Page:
That Audiofly like to take their time is apparent by listening, though not in the obvious sense. There's a certain langurous progression present, almost dub-like in its approach. "6 Degrees," for example, leads with little more than a punchy kick, moody chords and the vocals of Fiora. It shows a certain confidence to keep things so basic, and this is recurrent throughout. Structurally, things are similar, with few breakdowns or builds. Rather, the duo show a firm faith in keeping things plodding solidly along, and paying attention to the smaller details instead. Apart from the aforementioned interludes, the only deviation from this formula is "Sense & Vision," a desolate number which features Shaun Parkes sounding uncannily like Seal.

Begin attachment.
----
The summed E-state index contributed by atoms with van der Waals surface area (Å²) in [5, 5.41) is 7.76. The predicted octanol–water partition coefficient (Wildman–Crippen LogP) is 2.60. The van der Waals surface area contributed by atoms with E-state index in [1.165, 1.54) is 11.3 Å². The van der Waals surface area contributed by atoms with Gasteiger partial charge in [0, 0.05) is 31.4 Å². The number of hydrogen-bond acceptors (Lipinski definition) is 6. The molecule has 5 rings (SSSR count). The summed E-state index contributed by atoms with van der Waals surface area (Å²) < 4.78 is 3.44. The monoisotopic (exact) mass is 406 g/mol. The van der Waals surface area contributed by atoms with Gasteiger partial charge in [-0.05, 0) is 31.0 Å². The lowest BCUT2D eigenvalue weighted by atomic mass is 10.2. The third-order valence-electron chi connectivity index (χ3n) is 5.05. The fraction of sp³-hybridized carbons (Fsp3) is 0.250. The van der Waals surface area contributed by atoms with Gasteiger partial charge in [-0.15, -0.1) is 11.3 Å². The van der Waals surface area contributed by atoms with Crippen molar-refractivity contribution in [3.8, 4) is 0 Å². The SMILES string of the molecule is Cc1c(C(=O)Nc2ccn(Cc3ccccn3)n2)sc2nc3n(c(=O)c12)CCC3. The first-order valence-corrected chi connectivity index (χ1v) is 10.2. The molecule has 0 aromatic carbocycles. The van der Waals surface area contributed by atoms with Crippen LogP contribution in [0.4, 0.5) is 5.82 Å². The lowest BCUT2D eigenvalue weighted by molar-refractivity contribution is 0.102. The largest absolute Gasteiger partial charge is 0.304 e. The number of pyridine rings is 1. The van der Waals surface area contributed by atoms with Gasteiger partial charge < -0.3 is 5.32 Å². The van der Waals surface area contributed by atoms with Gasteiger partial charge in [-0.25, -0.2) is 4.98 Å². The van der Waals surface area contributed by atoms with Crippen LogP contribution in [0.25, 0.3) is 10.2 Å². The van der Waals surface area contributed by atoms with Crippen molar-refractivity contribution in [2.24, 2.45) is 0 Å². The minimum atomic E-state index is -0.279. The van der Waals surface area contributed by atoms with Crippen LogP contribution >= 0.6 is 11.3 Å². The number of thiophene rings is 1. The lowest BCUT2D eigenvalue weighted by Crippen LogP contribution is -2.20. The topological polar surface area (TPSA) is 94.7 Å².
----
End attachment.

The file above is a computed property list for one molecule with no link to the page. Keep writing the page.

This blueprint mostly works well, such as in reflective, piano-laden "Blue Man," or late nighter "Black Cat." At times though, the clubbier tracks—"Kiss & Tell" or "Lo-Rise," for example—can feel directionless, no doubt a result of the small details failing to add up to something larger. Things are more impressive elsewhere, however. Aided by a vague vocal snippet and guitar, the title track bounces along merrily on a cushion of fat bass, while pre-released single "Fela" shows off wild, improv-style Rhodes work. It's hard to ignore the rapturous energy of the latter.
It's a tough release to summarise, though not because it's particularly generic or breathtaking. Rather, things are interesting enough to hold attention, without being mindblowing. One can hardly wax lyrical about inspiring synth work or percussion when on the most part, they only step up for a few brief moments per track. These flashes of brilliance are intense, but they don't manage to brighten the whole collage or impart a coherent theme. Still, the potential is definitely here; it's just fortunate this long player is only their first attempt.